Holiday-Party-Header

Santa had books for all of the kids, and we had nearly 20 gift baskets donated by local organizations that we were able to hand out to families as door prizes. The baskets were full of wonderful goodies that the families could all use and or enjoy. Thanks again to our wonderful donors:

Neotech Home Health Legacy Mutual Mortgage
Abilitee Adaptive Wear Sweedie Kids
Austin Aquarium Kaleidoscope Toys
Phil’s Ice House City of Round Rock Parks and Recreation
Hand and Stone Avery Ranch Salon Kerizma
Highland Lanes Papa John’s Pizza
Flix Brewhouse Amy’s Hallmark Shop
Yo So Cool Morgan’s Wonderland
Starbucks Troop 1306

psaThis year, PSA Health Care sponsored our party crafts. They brought out all kinds of fun crafts for the kids, as well as a team of volunteers to help run the craft stations through out the event. Their team dressed up in elf tshirts and were a great addition to the party. We look forward to having them join us again next year.

Casey’s Girl Scout Troop 1306 entertained everyone with some carols. Danielle with Roads of Connection Music Therapy led the kids in a holiday music sing-a-long. Houghton Mifflin Harcourt sent Curious George and the Man in Yellow Hat to read the kids some stories. Last, we wrapped everything up with a visit from the man in red himself- SANTA!!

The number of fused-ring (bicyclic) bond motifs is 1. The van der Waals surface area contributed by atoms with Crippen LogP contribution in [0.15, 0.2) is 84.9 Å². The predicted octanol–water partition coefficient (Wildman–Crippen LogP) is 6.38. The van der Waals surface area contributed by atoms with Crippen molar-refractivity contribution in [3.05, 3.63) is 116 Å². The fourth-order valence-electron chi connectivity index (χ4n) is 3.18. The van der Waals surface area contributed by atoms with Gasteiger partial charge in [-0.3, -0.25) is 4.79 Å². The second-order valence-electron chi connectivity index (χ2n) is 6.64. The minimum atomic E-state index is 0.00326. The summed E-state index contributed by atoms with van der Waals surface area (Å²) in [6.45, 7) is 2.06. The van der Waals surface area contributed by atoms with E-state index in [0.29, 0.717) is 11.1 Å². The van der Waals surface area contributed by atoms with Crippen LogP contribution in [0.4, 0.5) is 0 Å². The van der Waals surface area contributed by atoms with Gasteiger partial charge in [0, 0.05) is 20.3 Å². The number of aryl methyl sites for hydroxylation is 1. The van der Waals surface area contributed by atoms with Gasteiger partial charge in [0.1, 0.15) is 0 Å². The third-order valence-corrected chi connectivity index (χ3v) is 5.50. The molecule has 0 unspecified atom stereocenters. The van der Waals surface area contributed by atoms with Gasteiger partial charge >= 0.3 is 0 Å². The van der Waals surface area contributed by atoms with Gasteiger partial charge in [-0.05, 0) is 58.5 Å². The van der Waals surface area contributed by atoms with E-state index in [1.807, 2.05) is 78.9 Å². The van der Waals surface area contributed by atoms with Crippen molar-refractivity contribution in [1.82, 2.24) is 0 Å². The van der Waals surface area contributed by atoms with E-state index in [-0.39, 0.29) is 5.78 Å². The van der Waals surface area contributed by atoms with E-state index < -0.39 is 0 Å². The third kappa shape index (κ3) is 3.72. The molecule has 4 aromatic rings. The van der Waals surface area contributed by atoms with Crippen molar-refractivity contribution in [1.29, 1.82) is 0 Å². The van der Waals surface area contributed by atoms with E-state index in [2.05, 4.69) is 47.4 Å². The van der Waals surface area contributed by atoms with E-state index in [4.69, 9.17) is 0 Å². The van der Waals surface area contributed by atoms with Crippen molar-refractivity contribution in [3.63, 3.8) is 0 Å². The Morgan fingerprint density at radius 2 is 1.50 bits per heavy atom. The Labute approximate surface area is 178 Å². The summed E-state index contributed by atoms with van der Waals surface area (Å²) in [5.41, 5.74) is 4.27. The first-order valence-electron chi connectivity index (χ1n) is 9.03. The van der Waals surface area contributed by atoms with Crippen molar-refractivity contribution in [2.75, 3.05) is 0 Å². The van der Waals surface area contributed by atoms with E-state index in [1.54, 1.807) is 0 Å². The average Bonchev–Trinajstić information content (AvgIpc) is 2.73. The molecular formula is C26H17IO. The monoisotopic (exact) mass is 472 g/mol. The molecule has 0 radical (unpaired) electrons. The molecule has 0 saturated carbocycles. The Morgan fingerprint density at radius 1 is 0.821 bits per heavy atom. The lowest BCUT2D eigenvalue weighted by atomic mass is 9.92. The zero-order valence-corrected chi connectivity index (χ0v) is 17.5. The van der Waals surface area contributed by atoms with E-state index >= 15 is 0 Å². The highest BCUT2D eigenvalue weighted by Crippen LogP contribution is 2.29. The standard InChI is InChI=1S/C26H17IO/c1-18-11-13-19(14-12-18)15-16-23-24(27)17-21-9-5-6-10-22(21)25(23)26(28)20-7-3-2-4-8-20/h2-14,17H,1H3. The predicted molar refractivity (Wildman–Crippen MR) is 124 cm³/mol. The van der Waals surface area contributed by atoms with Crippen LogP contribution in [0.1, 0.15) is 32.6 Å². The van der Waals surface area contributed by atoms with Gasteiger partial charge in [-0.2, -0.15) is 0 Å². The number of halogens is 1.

Steve Eckert volunteered again to capture the party and shared some amazing photos for our guests.

The party was so much fun and we had such a great turn out. We are already looking forward to next year. I would like to also say thank you to our amazing volunteers! We had a handful of people that really worked hard to make sure that everything ran smooth and that all the kids had a great time. Our volunteers helped make it a fantastic day for everyone!

Next year we are thinking of breaking the party into 2. We will have a morning party for the more complex kids, and then a second party later that afternoon for everyone else. If you want to get involved, let us know. We will need lots of volunteers again.

Holiday Party Photo Album

It’s Not Okay!

My daughter, Casey, passed away March of 2016. Some days feel like it happened yesterday and other days feel like it happened so long ago. Overall, I think my husband and I are coping and doing as well as to be expected. There are a few things that have been harder than expected, and I hope that by sharing some of these points that maybe some of you reading this will be able to help any grieving families you encounter.